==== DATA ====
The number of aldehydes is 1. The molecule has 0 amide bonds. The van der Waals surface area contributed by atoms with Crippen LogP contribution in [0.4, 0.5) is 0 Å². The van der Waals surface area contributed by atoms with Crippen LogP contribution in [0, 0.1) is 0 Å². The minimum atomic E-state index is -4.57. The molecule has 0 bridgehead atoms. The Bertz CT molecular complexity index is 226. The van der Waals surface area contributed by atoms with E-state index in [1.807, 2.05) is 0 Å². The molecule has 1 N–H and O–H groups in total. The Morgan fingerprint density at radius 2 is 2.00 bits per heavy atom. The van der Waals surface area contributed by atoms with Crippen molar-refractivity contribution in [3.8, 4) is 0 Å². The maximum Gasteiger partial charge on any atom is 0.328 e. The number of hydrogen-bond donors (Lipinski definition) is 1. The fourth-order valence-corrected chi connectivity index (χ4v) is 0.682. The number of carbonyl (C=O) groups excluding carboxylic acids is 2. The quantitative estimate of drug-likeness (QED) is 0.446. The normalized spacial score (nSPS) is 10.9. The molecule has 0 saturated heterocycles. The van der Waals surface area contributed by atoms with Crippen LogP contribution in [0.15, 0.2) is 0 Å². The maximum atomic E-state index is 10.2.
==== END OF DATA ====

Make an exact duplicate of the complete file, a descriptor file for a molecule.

The number of aldehydes is 1. The molecule has 0 amide bonds. The van der Waals surface area contributed by atoms with Crippen LogP contribution in [0.4, 0.5) is 0 Å². The van der Waals surface area contributed by atoms with Crippen LogP contribution in [0, 0.1) is 0 Å². The minimum atomic E-state index is -4.57. The molecule has 0 bridgehead atoms. The Bertz CT molecular complexity index is 226. The van der Waals surface area contributed by atoms with E-state index in [1.807, 2.05) is 0 Å². The molecule has 1 N–H and O–H groups in total. The Morgan fingerprint density at radius 2 is 2.00 bits per heavy atom. The van der Waals surface area contributed by atoms with Crippen molar-refractivity contribution in [3.8, 4) is 0 Å². The maximum Gasteiger partial charge on any atom is 0.328 e. The number of hydrogen-bond donors (Lipinski definition) is 1. The fourth-order valence-corrected chi connectivity index (χ4v) is 0.682. The number of carbonyl (C=O) groups excluding carboxylic acids is 2. The quantitative estimate of drug-likeness (QED) is 0.446. The normalized spacial score (nSPS) is 10.9. The molecule has 0 saturated heterocycles. The van der Waals surface area contributed by atoms with Crippen LogP contribution in [0.15, 0.2) is 0 Å². The maximum atomic E-state index is 10.2.